Arthritis and other rheumatic diseases are often mistakenly associated with old age, because osteoarthritis (the most common form of arthritis) occurs more often among elderly persons. However, arthritis and other rheumatic diseases affect people of all ages. In fact, the number of arthritis cases in children is on the rise.
The word “arthritis” means “joint inflammation.” Inflammation is one of the body’s natural reactions to disease or injury, and includes swelling, pain, and stiffness. Inflammation that lasts for a very long time or recurs, as in arthritis, can lead to tissue damage.
A joint is where two or more bones come together, such as the hip or knee. The bones of a joint are covered with a smooth, spongy material called cartilage, which cushions the bones and allows the joint to move without pain. The joint is lined by a thin film of tissue called the synovium. The synovium’s lining produces a slippery fluid called synovial fluid that nourishes the joint and helps reduce friction. Strong bands of tissue, called ligaments, connect the bones and help keep the joint stable. Muscles and tendons also support the joints and enable you to move.
With arthritis, an area in or around a joint becomes inflamed, causing pain, stiffness and, sometimes, difficulty moving. Some types of arthritis also affect other parts of the body, such as the skin and internal organs.
What Causes Arthritis?
There are many different types of arthritis and the cause of most types is not known. It’s likely that there are many different causes. Researchers are examining the role of genetics (heredity) and lifestyle behaviors in the development of arthritis.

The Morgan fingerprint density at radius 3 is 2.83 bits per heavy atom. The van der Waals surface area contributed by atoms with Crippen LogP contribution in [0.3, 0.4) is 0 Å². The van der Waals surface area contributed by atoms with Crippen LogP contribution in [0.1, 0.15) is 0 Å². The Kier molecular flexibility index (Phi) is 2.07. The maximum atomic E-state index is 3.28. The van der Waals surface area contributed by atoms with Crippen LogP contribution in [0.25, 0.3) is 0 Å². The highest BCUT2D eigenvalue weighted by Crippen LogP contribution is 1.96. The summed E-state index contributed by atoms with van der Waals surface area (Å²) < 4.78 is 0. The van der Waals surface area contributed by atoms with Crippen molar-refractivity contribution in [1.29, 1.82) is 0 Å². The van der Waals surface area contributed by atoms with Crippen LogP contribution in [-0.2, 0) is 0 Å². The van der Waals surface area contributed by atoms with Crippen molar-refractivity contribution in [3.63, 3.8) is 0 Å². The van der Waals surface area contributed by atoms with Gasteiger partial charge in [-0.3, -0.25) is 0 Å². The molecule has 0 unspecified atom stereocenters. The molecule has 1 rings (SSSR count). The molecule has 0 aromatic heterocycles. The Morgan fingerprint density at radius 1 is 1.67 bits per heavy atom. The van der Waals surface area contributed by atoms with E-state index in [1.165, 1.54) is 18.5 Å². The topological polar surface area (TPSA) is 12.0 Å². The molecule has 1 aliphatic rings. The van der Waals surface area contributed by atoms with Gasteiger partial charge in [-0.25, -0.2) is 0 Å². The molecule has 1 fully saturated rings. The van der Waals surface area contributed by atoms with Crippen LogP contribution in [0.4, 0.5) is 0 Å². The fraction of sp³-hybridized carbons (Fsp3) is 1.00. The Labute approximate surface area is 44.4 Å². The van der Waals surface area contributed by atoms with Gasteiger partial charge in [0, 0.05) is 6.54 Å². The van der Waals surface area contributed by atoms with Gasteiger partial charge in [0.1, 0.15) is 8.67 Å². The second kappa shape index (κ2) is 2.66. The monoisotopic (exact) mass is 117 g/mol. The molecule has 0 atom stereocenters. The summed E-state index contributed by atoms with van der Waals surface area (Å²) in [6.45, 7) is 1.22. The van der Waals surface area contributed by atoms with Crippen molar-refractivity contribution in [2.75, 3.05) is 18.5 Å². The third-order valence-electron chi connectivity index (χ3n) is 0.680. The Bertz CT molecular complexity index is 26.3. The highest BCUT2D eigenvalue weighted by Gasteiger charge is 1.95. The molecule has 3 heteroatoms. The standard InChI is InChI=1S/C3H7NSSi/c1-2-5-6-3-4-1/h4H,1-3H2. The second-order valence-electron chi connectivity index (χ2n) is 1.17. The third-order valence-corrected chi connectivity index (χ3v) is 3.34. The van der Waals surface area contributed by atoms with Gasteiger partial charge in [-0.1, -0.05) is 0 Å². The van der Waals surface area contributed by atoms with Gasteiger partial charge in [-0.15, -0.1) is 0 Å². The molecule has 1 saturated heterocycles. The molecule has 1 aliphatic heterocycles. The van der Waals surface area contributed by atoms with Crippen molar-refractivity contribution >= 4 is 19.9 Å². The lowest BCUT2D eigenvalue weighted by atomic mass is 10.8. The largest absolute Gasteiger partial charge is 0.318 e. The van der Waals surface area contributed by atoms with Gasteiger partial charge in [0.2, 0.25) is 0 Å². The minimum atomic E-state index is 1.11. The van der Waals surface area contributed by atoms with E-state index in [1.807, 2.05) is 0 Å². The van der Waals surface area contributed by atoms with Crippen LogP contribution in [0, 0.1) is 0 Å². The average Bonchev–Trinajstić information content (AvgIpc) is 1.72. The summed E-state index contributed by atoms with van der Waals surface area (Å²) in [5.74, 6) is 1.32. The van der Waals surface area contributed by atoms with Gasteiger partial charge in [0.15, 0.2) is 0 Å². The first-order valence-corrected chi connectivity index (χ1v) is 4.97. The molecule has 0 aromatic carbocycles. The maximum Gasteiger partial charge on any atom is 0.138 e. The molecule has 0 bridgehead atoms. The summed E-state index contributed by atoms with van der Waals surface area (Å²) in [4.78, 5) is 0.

Although the exact cause of arthritis may not be known, there are several risk factors for arthritis. (A risk factor is a trait or behavior that increases a person’s chance of developing a disease or predisposes a person to a certain condition.) Risk factors for arthritis include:
Age. The risk of developing arthritis, especially osteoarthritis, increases with age.
Gender. In general, arthritis occurs more frequently in women than in men.
Obesity. Being overweight puts extra stress on weight-bearing joints, increasing wear and tear, and increasing the risk of arthritis, especially osteoarthritis.
Work factors. Some jobs that require repetitive movements or heavy lifting can stress the joints and/or cause an injury, which can lead to arthritis, particularly osteoarthritis.
Our medical staff at Urgent Care Center of SWFL is dedicated to provide you the best care for your medical needs. For more information about Arthritis, please contact the center nearest you, Estero at 239-333-2273 or Cape Coral at 239-333-3333.
Walk-ins are welcome at each location and the check-in express service puts you in control by allowing you to check in using your phone and get a text notification when a room is ready for you.
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Estero Medical Center
10201 Arcos Ave., Suite 105
Estero, FL 33928
Cay West Pavilion
1708 Cape Coral Pwky. W., Suite 2
Cape Coral, FL 33914